A Long Time Comin'

Image of A Long Time Comin'
Release Date: 
January 7, 2020
Tyndale House Publishers, Inc
Reviewed by: 

“a family saga with several twists and turns . . .”

Beatrice Agnew is dying. And she’s doing so with no regrets. At least that’s what she tells herself in Robin Pearson’s Long Time Comin’, a novel about an African American family in the contemporary south. 

Evelyn, her beloved grand-daughter,  leaves her husband and flees to the comfort of her grandmother’s home, asking questions Beatrice doesn’t want to answer. When Beatrice, known to all as Granny B, discovers that Evelyn has found a box of letters written to Beatrice’s children from their estranged father, she throws Evelyn out of the house with an unopened letter hidden in Evelyn’s pocket. The unearthing of the letters sets in motion events that will affect the lives of Beatrice, Evelyn, and all seven of Beatrice’s grown children.

Granny B is a difficult character to like. A self-professed Godly woman, she seems to forget the golden rule, cutting off everyone in her life who doesn’t live up to her expectations. That includes her children who spend their lives trying to be the impossible versions of themselves that Granny B wants them to be. Each child, though successful, harbors doubt, insecurity, and a multitude of secrets they can’t bear to share with their mother lest she trample on their hopes and dreams and squash the life out of them, much the way Granny B feels her children did to her and any happiness she might have had. The description of Granny B’s backyard could also describe Granny B,

“Back when Beatrice Agnew was raising both herself and her children, the woods crept up practically to the back door. But not today. Those small hands and feet had snatched and trampled the life right out of each tiny week or blade of grass that dared to grow.”

While Granny B grapples with how to tie up loose ends before her imminent death, Evelyn struggles with telling the husband she left about her pregnancy. Kevin, Evelyn’s hard-working husband, travels extensively, and his travels lead to a relationship with a colleague. After Kevin admits to his transgression, which amounted to little more than a brief flirtation, Evelyn flees to Granny B’s, taking to heart the Biblical decree that, “But I say to you, that whosoever shall look on a woman to lust after her, hath already committed adultery with her in his heart” (Matthew 5:28).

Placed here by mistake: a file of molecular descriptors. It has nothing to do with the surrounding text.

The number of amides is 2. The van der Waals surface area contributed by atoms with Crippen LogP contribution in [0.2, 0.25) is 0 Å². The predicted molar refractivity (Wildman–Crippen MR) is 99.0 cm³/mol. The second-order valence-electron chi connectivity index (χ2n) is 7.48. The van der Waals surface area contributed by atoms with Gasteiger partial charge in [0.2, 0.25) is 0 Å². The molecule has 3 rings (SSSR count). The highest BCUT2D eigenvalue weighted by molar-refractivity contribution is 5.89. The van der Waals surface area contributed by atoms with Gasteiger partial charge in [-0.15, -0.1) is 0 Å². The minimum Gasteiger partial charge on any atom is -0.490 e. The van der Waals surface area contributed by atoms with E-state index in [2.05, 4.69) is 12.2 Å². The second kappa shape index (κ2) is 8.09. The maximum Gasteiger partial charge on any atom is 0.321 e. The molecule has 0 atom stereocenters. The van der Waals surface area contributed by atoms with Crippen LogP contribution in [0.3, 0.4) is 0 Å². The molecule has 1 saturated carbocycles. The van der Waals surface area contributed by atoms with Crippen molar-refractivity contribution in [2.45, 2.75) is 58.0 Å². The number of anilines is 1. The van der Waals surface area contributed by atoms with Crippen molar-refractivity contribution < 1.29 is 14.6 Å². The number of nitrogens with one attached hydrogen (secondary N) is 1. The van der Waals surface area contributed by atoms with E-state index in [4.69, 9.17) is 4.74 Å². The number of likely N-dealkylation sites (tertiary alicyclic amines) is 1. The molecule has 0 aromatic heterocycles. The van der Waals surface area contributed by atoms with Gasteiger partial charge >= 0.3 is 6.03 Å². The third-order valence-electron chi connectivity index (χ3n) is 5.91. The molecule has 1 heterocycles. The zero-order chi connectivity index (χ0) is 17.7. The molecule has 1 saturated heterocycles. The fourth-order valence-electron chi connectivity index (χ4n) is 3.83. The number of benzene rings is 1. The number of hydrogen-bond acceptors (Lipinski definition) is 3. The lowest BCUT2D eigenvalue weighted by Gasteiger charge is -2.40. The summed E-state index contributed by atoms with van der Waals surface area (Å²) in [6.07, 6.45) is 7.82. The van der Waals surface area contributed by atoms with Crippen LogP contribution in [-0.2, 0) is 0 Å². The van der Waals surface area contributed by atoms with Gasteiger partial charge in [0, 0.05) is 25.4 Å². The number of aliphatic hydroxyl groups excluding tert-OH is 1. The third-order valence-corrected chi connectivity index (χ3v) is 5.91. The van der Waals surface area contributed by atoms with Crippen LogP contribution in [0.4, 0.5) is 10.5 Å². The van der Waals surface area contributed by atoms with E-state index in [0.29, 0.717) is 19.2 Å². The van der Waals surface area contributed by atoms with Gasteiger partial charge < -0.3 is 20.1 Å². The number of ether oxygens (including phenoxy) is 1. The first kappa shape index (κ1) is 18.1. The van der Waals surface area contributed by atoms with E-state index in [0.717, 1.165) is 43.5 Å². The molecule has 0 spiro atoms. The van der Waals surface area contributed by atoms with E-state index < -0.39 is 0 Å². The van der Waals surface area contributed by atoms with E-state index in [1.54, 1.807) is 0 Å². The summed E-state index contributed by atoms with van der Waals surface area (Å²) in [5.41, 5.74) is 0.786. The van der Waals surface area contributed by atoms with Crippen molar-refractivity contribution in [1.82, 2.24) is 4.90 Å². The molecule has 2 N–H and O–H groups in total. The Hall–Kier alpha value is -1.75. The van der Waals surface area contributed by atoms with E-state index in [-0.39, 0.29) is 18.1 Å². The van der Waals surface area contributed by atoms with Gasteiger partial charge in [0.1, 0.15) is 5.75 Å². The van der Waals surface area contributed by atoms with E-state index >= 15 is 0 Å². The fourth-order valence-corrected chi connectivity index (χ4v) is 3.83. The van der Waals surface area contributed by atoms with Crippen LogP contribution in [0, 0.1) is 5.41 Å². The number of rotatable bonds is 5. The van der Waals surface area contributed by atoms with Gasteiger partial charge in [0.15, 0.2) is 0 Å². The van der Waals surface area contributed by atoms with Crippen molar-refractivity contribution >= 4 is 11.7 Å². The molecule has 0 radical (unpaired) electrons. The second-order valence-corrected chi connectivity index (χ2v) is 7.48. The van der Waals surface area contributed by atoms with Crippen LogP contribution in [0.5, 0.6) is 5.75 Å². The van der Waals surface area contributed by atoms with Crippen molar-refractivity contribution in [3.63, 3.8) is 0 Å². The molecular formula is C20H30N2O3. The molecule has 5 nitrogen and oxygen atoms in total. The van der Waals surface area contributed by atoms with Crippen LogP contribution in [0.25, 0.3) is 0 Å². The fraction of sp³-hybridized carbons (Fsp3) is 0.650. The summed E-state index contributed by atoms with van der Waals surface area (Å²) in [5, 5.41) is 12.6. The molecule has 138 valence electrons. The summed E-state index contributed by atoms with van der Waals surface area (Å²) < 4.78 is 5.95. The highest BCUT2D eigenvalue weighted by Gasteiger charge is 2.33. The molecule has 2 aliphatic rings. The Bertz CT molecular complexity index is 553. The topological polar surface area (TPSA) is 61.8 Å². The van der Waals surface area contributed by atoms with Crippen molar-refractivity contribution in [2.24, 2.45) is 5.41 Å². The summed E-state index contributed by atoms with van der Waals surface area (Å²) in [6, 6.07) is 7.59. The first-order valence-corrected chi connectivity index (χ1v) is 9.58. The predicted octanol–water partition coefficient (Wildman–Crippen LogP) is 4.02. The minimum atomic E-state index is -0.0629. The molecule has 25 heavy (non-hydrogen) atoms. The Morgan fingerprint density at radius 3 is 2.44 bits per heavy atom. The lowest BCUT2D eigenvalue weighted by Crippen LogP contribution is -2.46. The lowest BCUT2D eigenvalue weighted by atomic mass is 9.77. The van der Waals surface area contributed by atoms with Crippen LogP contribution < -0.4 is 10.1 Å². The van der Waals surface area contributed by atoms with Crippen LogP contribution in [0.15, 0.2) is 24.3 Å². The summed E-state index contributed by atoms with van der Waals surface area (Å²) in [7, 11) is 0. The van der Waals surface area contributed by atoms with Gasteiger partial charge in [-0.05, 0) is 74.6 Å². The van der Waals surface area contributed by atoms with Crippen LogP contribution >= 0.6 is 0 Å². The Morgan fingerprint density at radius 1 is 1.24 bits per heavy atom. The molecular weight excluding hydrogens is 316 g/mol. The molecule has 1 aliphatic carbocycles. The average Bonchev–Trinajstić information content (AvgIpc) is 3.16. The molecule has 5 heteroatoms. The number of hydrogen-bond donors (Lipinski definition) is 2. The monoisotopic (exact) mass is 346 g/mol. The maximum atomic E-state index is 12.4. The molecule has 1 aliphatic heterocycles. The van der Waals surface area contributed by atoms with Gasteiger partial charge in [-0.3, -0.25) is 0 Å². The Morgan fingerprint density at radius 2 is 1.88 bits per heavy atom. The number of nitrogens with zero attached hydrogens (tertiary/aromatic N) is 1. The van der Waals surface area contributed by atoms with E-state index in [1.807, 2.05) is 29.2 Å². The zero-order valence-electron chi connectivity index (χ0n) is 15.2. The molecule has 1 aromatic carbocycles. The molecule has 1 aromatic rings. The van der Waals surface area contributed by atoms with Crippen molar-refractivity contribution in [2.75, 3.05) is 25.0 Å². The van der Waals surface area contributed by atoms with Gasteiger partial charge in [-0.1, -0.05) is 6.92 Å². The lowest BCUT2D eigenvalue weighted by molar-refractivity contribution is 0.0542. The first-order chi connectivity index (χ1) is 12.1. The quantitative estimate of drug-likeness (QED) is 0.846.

While her mother and grandmother try to convince Evelyn to accept Kevin’s pleas for forgiveness, Evelyn continues to hide her pregnancy from everyone, avoiding Keven and claiming she is needed to care for Granny B for almost her entire pregnancy. It’s a testament to Kevin’s sincerity that he takes her back, but it still takes more time for Evelyn to accept his word that his flirtation meant nothing and will not happen again.

It’s difficult to empathize with either Granny B or Evelyn. Most of Granny B’s trials in life are of her own making. Even when she attempts to mend things with her children, it must be done on her terms and in her own time. There is never an explanation as to why she wrote letters to each child rather than telling them of her cancer in person. In the letters, she let the children in on secrets she had kept or forgave them for things they had done.

When the family members flock home to be with her before her days on earth are over, Granny B refuses to see them, “wrap things up,” or say goodbye. The reader never knows why she won’t see her children who only wish to say goodbye. When pressed on this by Evelyn, Granny B says, “That’s what my funeral is fo’.” It’s hard to imagine a mother locking herself in her room while her children beg and plead to see her one last time. Granny B puts an end to the conversation by telling Evelyn, “The well done run dry, gal. Now I don’t want to hear more ’bout this. I said all the good-byes I’m go’ to.”

As an inspirational read, there isn’t much inspiration to be found. Granny B passes, and her children and grandchildren gather to remember her. Evelyn burns the unopened letter she has held onto throughout the book. The books ends there. What was in the letter? That’s left to the imagination.

Is there forgiveness? Evelyn forgives Kevin, and Granny B’s estranged son forgives her for never loving him as a mother should. The rest? It’s hard to say. Only Evelyn’s mother seems to understand why Granny B was the way she was. “There are so many things that can happen to a person, things that other people can’t understand . . . imagine it . . . at thirteen . . . how much free will does a girl have?” While this might explain Granny’s behavior as a newly married child, it doesn’t explain her behavior as an adult.

Is there a sense of peace for the family? Pearson leads the reader to believe that there might be, but there are still many questions left unanswered.

Long Time Comin’ raises some interesting questions: Is our future based entirely on events and choices made in the past? If we don’t like the road those choices put us on, does that mean that we are doomed to wander on an unhappy journey forever? One would like to think that the answer is no for Evelyn and her family, but Granny B certainly led them to believe otherwise. Readers looking for a family saga with several twists and turns, may enjoy this very much, but don’t expect sappy tears and a happy resolution at the end.